Our last monthly survey sought to establish how much support there was among Party members for the main Coronavirus policy options.
It found 52 per cent backing the Government’s relatively new South Korea-type test-and-track plan; 31 per cent for a less restrictive Swedish-style lockdown, and 13 per cent for keeping the lockdown as it was.
Now we have a new version of that plan, with relaxed outdoor restrictions, and a tentative timetable towards greater normality. And almost nothing has changed – at least as far as our Party member panel is concerned.
Backing for the status quo ante is at nine per cent. Fifty four per cent of respondents think that the Government is proceeding “in the right speed and way”. And 33 per cent still want a looser lockdown delivered faster.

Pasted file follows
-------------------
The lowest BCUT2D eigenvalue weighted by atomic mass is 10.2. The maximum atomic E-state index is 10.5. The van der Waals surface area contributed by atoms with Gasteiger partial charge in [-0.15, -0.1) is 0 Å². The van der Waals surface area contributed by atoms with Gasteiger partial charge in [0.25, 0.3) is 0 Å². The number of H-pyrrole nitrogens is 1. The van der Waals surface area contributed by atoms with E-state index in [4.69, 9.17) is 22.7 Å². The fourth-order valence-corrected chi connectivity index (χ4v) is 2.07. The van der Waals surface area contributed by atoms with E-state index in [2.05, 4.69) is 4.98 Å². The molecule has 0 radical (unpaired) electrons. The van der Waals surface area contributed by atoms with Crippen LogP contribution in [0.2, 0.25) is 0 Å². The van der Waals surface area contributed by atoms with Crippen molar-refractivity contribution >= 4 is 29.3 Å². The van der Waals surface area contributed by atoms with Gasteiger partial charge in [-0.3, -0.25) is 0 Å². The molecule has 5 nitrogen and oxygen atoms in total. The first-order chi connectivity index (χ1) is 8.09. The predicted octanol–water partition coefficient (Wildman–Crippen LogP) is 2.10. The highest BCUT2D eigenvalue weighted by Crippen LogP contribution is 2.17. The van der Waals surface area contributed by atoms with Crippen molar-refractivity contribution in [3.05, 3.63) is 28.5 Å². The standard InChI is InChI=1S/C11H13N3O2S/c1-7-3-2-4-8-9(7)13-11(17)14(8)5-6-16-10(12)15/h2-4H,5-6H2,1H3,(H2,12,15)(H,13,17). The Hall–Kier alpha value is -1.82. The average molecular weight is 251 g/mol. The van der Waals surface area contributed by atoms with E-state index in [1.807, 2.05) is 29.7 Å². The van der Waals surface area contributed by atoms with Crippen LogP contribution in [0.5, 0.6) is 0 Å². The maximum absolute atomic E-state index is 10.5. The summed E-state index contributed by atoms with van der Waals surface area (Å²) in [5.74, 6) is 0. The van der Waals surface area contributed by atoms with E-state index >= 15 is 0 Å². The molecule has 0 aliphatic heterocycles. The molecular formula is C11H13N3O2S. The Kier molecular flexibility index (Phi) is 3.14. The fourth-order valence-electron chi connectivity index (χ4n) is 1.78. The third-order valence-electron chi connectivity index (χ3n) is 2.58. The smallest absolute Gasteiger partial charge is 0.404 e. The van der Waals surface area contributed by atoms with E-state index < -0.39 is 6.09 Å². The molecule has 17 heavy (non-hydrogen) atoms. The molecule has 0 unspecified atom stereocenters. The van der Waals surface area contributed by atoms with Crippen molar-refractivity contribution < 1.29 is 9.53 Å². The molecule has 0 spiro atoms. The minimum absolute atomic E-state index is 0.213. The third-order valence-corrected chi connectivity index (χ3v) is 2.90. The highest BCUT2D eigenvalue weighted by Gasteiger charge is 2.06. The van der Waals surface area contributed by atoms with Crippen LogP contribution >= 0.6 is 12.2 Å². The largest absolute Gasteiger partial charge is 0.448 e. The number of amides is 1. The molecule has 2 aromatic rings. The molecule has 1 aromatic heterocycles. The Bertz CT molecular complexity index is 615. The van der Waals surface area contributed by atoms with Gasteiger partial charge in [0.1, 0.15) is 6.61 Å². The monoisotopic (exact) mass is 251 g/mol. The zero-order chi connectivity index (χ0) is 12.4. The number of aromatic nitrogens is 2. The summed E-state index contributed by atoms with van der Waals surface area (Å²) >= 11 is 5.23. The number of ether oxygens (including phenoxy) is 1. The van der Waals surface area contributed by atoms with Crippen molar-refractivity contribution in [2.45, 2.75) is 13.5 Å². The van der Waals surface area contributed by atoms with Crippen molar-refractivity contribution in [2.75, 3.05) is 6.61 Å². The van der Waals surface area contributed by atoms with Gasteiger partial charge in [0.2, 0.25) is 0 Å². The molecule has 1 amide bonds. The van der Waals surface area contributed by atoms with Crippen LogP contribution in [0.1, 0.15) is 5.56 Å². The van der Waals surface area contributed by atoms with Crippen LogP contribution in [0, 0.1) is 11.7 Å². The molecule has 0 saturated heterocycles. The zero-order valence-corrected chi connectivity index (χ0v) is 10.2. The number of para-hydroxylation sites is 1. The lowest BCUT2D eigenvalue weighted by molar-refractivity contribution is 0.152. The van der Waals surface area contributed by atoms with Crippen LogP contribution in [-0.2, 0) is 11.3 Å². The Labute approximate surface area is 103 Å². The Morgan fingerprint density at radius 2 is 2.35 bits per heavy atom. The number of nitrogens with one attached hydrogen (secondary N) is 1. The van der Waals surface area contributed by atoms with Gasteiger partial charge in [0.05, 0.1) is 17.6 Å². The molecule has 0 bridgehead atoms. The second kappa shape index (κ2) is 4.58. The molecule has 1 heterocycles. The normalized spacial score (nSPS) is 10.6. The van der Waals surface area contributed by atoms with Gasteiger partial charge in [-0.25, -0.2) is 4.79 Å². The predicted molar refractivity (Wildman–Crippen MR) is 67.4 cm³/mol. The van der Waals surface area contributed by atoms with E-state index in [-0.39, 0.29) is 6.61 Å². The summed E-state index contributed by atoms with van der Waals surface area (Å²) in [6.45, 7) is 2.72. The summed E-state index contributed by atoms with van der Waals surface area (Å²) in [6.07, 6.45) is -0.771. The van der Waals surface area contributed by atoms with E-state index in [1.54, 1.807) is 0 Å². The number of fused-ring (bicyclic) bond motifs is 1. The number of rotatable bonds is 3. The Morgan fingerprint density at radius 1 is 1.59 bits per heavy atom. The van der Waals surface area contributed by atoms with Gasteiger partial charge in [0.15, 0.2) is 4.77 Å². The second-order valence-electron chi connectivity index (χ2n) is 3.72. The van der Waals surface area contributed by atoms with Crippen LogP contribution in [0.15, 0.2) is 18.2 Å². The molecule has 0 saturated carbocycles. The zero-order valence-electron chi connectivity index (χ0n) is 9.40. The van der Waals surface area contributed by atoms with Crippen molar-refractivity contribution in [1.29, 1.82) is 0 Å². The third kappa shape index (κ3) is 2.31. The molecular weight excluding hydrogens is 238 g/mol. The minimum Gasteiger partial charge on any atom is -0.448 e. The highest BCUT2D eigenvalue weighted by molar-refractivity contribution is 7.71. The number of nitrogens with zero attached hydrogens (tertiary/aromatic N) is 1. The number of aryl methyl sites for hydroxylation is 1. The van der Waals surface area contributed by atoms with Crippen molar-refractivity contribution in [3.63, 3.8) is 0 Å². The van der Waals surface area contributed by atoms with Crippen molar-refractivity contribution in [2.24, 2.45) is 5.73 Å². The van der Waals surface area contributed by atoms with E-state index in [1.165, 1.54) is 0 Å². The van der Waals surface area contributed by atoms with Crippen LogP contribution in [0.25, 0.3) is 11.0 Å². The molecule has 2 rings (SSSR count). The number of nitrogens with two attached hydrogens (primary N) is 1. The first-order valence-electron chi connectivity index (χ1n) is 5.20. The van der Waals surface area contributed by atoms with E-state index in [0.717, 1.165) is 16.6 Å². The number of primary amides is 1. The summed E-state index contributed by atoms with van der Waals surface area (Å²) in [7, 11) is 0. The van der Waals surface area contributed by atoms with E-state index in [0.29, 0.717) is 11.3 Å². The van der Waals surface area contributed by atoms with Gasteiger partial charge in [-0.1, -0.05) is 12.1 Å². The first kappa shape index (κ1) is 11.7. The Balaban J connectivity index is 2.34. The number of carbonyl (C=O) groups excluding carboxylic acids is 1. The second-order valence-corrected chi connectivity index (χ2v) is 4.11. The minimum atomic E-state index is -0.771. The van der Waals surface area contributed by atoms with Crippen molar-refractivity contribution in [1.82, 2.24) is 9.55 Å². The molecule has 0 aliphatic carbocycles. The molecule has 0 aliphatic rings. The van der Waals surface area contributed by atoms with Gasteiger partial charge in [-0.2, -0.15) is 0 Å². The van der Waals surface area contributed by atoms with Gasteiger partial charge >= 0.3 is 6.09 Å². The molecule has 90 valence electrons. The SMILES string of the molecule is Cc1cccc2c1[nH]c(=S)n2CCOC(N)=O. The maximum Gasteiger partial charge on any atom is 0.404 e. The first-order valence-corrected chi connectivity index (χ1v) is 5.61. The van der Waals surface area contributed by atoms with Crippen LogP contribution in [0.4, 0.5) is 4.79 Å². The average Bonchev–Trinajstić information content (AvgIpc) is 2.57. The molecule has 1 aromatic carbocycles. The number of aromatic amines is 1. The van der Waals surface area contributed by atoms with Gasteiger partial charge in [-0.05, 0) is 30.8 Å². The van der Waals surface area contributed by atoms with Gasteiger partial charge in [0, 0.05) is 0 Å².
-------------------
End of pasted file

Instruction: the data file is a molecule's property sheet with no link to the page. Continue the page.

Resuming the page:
Our take is if Boris Johnson’s outline timetable isn’t delivered, the proportion wanting a Sweden-flavoured policy can only grow, especially as the broader economic realities begin to bite home.
How fast it would grow is another matter. The Prime Minister has a big election victory delivered less than six months ago under his belt, has delivered Brexit, and so has plenty of credit in the bank with Party members.
Yes, the launch of this new phase was very messy. Yes, there are lots of unanswered questions about the policy that should be answered. And, yes, the process of putting it together has been, ConHome hears, shambolic.
But that could doubtless have been said about much of government planning during World War Two. Our sense is that most voters understand that point very well.
The good news for the Prime Minister is that he has room and time to get all this right, at least as far as Party members are concerned – and voters too if the polls are right, and don’t turn suddenly.